On February 23, 1960, peak direction 10 trains began to stop at Marcy Avenue, which had been a local stop. On July 1, 1968, M service was extended two stations in Manhattan to end at Broad Street. Around this time, an Template:NYCS MM service was proposed, which would have run to 57th Street via the IND Sixth Avenue Line, but this never materialized. It was included on some rollsigns printed at the time. The west half of the Myrtle Avenue Line was closed on October 3, 1969, ending MJ service, and SS shuttle service was begun east of Myrtle Avenue.
The distinct shuttle service was gone by 1972, leaving only M service on the Myrtle Avenue Line. During normal hours (06:00 to 20:00) it not only ran to Manhattan, but extended through the Montague Street Tunnel and along the BMT Brighton Line to Stillwell Avenue. At other times, it simply served as a shuttle to Myrtle Avenue.
On August 27, 1976, the M changed from the Myrtle Avenue Express to the Myrtle Avenue Local, no longer running express at all, due to the end of K service.
On April 26, 1986, the south Brooklyn terminal was moved to 95th Street (running express on the BMT Fourth Avenue Line), and in 1987, it was moved again to use the BMT West End Line. Midday, it ran to Ninth Avenue and during rush hours, it was extended to Bay Parkway.
In 1994 the M became local along Fourth Avenue, while the N shifted to express.
In April 1995, midday service was cut back to Chambers Street to make room for Q trains on the Montague Street Tunnel due to the reconstruction of the Manhattan Bridge's north side; it was then that M service took its current form.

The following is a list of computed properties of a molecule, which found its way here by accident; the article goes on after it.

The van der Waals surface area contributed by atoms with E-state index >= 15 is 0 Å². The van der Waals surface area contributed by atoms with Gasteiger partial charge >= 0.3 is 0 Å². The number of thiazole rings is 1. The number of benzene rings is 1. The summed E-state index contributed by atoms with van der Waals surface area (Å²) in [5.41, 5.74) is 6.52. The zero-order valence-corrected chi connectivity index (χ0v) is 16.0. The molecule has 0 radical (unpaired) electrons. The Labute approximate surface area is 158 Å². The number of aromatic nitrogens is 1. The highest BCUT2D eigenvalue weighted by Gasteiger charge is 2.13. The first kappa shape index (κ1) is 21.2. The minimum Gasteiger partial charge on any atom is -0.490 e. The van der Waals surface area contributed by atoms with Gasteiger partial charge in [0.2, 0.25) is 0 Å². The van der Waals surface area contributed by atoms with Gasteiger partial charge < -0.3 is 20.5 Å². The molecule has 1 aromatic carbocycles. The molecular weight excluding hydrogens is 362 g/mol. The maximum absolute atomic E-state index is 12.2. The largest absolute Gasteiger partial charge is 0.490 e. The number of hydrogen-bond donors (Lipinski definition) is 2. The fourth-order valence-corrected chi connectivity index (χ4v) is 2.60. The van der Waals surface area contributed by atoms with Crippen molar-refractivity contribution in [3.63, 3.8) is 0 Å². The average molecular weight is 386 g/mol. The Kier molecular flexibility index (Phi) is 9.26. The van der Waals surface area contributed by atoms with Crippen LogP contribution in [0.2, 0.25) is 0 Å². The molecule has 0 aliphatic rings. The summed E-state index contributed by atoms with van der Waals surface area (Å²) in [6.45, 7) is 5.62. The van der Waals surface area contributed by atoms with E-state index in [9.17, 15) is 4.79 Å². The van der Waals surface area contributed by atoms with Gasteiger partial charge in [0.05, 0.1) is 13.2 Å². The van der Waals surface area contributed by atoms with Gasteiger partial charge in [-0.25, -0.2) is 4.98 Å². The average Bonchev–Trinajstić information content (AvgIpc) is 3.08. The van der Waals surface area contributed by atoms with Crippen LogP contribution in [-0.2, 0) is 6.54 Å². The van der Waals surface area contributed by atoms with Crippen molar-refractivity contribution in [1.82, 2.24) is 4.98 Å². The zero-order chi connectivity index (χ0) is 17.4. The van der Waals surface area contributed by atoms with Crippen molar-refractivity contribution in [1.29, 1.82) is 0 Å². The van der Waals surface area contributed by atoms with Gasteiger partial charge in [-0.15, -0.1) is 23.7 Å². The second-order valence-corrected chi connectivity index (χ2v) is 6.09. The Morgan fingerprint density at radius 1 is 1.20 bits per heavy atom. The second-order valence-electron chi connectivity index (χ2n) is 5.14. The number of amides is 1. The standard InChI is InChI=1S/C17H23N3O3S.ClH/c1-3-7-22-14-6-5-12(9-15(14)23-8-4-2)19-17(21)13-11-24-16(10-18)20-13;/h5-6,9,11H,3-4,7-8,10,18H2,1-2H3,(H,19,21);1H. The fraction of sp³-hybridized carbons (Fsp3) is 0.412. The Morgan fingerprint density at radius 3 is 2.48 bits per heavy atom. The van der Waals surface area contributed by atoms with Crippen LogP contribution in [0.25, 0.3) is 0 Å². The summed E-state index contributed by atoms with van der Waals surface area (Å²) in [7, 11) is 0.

The Williamsburg Bridge was closed between April 30 and September 1, 1999, cutting M service in two. At all hours, the north half ran from Metropolitan Avenue to Marcy Avenue, and the south half ran rush hours only from Chambers Street to Bay Parkway.
From July 23, 2001 to February 20, 2004, due to Manhattan Bridge work, M trains were extended middays and evenings until 22:00 back to Ninth Avenue, and rush hour trains ran to Bay Parkway.
Immediately after the September 11, 2001 attacks, the M ran only as a shuttle to Myrtle Avenue. On September 17, the M was extended via the BMT Sea Beach Line to Stillwell Avenue at all times, due to N service being suspended (this was the only time the M returned to Coney Island–Stillwell Avenue since April 1986). On October 28, normal service on both lines was restored.But now,M line runs from Middle Village-Metropolitan Av to Forest Hills-71st/Continental Avs on weekdays and runs shuttle from Middle Village-Metropolitan Av to Bushwick-Myrtle Av & Broadway on weekends and late nights (midnight to 6 AM).